Monthly Archives: November 2014
Friends and readers have been asking for another peek into my new novel, PLAY, MARIACHIS, PLAY! It’s all about a group of Americans, three guys and a very pretty girl, who are sent to Tecate to establish a manufacturing facility. Well, it turns out that during the course of a reading, Marcelina, Tecate’s venerable practitioner of scatomancy, foretold the whole story from a few splatters of duck shit – before the Americans even made it across the border! I recently found Marcelina doing a reading for a friend of mine on a neighboring ranch and I got this shot. If you ever need to know what lies ahead in your life, this is the place.
As long as we’re peeking into the new novel, you might as well meet Sabrina, the attractive señorita who bought a tall , handsome American for $250. At twenty-six, Sabrina grew tired of the charming, gallant, and unfaithful machos of Tecate. Somewhere around page-12 she answered an ad that read: MEET AMERICAN MEN AND LIVE HAPPILY EVER AFTER. This brought her to Treenie Contreras, Tecate’s Peter Lorre lookalike. Treenie claims to be Tecate’s only state licensed matchmaker. The truth is is Treenie keeps a number of official municipal and state government credentials in his pocket to meet the need at hand. Treenie is also a Peter Lorre soundalike and spoke to her in a low pharyngeal whisper. “I have just the man for you, tall, good looking, blue eyes and hair the color of ripe wheat at harvest time.” The guacamole really hit the fan when a young American of that description arrived in Tecate and discovered he had been sold like a kilo of pork chops.
Now that you’ve read the first chapter of PLAY, MARIACHIS, PLAY! I thought I would introduce you to some of the characters who inhabit these pages. Last week I happened to spot Tecate’s Peter Lorre lookalike hiding behind a newspaper. He’s known locally as that sneaky scoundrel Treenie Contreras. It appears to me that he’s on some shady assignment and anyone here will tell you there’s nothing Treenie can’t do for a fee.
Dear friends and readers. My new novel is available on Amazon Kindle on 12 November. I thought you might enjoy a peek at chapter one.
A troupe of mariachis, with their happy brown faces, and fiesta smiles under resplendent sombreros studded with silver, gathered around my corner table at La Fonda and surrounded us with a glittering melody, sweet as a kiss, painful as love. Weeping violins, plaintive guitars, and a sweet trumpet that could break your heart, spilled into the restaurant. My dinner guest was Kinsee Morlan, a young journalist from San Diego. It was easy to see she was enraptured. I ordered another margarita for both of us.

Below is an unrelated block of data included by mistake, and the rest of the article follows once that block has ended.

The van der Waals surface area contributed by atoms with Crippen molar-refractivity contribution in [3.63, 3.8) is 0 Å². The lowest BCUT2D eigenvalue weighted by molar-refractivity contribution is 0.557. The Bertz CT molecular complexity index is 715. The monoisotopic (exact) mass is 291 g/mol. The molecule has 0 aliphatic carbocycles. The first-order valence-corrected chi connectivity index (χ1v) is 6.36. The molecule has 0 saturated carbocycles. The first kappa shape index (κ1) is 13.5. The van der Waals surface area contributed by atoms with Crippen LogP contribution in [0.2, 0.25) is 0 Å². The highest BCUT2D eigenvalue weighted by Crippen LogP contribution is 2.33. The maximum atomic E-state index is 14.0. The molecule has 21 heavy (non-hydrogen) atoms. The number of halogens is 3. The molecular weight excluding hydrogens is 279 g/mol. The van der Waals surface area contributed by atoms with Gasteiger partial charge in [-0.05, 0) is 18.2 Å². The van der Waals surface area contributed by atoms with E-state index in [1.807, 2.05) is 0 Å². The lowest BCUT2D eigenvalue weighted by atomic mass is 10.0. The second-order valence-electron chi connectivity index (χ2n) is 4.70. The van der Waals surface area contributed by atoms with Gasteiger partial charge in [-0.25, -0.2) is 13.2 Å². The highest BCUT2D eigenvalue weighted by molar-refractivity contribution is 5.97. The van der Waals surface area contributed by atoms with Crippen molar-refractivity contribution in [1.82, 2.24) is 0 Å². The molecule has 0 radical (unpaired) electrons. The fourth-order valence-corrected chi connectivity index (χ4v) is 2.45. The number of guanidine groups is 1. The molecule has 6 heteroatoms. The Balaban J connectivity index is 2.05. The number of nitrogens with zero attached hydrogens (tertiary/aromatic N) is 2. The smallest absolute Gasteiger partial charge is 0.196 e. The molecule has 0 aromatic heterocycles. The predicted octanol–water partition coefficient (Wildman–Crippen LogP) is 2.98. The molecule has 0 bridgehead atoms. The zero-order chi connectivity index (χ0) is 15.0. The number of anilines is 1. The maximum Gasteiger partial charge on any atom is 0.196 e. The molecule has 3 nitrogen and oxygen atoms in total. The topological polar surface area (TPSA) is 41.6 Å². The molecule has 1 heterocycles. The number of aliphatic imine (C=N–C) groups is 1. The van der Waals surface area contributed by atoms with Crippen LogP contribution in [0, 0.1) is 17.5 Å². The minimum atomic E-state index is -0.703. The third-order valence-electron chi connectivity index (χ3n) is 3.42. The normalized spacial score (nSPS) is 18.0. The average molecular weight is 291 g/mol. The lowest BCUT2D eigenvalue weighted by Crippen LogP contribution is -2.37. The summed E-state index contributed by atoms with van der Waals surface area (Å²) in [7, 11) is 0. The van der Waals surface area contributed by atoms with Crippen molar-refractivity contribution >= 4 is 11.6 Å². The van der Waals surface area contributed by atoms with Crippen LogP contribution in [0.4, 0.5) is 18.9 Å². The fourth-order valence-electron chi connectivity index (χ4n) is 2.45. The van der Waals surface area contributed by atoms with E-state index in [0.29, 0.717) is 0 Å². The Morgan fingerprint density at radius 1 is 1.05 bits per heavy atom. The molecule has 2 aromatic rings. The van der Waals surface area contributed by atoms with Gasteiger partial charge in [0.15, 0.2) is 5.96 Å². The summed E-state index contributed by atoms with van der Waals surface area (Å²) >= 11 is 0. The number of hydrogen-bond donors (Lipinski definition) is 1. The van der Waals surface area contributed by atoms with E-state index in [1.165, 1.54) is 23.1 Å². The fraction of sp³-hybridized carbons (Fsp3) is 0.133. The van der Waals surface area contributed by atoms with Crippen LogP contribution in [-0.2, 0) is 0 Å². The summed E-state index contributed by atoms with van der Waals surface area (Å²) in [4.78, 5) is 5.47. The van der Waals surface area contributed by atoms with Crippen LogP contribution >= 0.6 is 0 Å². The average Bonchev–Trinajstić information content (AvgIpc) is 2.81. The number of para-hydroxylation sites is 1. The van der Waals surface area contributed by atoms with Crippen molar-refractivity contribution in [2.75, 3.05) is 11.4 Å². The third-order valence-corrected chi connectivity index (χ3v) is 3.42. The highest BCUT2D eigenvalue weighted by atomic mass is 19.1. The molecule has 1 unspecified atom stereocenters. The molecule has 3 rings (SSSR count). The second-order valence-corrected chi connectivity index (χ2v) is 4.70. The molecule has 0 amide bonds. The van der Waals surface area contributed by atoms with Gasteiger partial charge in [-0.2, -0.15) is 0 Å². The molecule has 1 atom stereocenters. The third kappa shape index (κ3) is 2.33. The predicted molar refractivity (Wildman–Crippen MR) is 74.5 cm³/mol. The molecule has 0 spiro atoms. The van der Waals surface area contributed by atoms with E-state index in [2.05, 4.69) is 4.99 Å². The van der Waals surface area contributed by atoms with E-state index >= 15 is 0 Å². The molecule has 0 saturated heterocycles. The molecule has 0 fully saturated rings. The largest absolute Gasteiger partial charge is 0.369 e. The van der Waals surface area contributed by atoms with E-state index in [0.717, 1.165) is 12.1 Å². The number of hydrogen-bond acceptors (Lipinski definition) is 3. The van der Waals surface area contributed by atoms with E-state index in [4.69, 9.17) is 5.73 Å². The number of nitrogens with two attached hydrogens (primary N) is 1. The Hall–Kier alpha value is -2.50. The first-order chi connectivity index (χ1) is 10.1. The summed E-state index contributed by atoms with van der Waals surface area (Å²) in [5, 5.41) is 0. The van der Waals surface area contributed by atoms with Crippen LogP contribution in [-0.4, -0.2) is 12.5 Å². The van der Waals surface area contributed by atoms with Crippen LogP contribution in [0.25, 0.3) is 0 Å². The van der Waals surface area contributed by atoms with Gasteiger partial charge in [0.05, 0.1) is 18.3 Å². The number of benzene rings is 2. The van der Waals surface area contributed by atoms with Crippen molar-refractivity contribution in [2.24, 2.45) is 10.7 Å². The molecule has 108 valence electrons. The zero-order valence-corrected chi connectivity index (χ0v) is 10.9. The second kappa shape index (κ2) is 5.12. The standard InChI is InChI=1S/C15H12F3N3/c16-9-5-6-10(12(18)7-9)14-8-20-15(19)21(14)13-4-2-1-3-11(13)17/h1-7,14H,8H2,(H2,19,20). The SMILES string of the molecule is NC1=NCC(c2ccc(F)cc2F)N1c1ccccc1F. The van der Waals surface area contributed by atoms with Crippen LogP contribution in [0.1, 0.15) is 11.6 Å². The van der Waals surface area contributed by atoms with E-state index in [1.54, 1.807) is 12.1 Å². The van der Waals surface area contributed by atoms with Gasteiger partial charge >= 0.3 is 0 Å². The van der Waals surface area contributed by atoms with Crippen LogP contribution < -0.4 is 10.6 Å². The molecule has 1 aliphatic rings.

“What was that!” she gasped.
“El Pistón must be in the bar. You’ll meet him later,” I promised.
Kinsee was here to gather local color for an article she was doing for San Diego CityBeat. I ordered dinner, and over a hot plate of enchiladas, rice, and beans, I related the whole story of the Guacamole Gang as foretold by a few splaters of duck poop.
When I concluded my narrative I saw an unmistakable expression of doubt in Kinsee’s dark amber eyes.
“How can a duck make a prophecy!” She did not phrase it as a question.
“Marcelina, our local psychic did the actual reading,” I explained.
“What’s to read?”
“It’s called scatomancy.”
My guest looked pensive now. She twisted her lips into a wry pucker which I figured had to do with the fiery salsa she was dipping into. Then I recognized the sarcastic grimace characteristic of the born skeptic.
“You’re telling me Marcelina is a poop psychic? I don’t want to believe it.”
“All this happened back in those halcyon days before 9/11, those happy days when you could get on a plane without taking your clothes off, and the only terrorists we were acquaintaed with were in thriller novels.”
“And kids didn’t pack a gun to school.”
“Exacto. And you could go to a movie reasonably sure you wouldn’t be shot dead before it was over. And in those days Mexican border officers would considerate it highly discourteous to search a visitor’s car for explosives. And your driver’s license and a smile were all you needed to re-enter the U.S. But everything I told you came to pass. You see, here in Tecate, we merely play our role in life at the whim of Doña Fortuna.”
“You call her Lady Fate in your country.”
I hid a smile. Here in Tecate, Baja California, Mexico, we have long known that reality can be a major cause of stress. And yet Americans seem so obsessed with it. Get real is a popular American aphorism. T.S. Elliot once said, “Humankind cannot bear very much reality.” Well, here in Tecate we licked that problem faster than you can say Popocatepetl.
Shortly after the conquistadores invaded our shores, we exchanged reality for illusion. Things got better immediately. But the Spaniards also arrived with a monster called Time. Well, Quetzalcoatl, the great Aztec chief, ordered the tyrant brought to the altar where the high priests ripped out his clock – while it was still ticking! And Time died. Then Doña Fortuna came sweeping down just like Athena did on a previous occasion, and made an announcement.
“Sheath your swords, paisanos! From this day on I’m in charge here and you might as well know there is no armor against Fate.”
Our first thought, of course, was to bribe her, but it didn’t take us long to discover that Fate is incorruptible. The end result is that today in our little pueblo it is impossible to distinguish truth from fantasy. I tell you all this because you too might find the adventures of the Guacamole Gang put a strain on your belief system. But believe me, the whole story will hold up under the lamp of truth. I actually met all the players. I saw the whole thing happen. I heard the sweet love songs, the gunshots. I saw the tears, the hugs and kisses, and the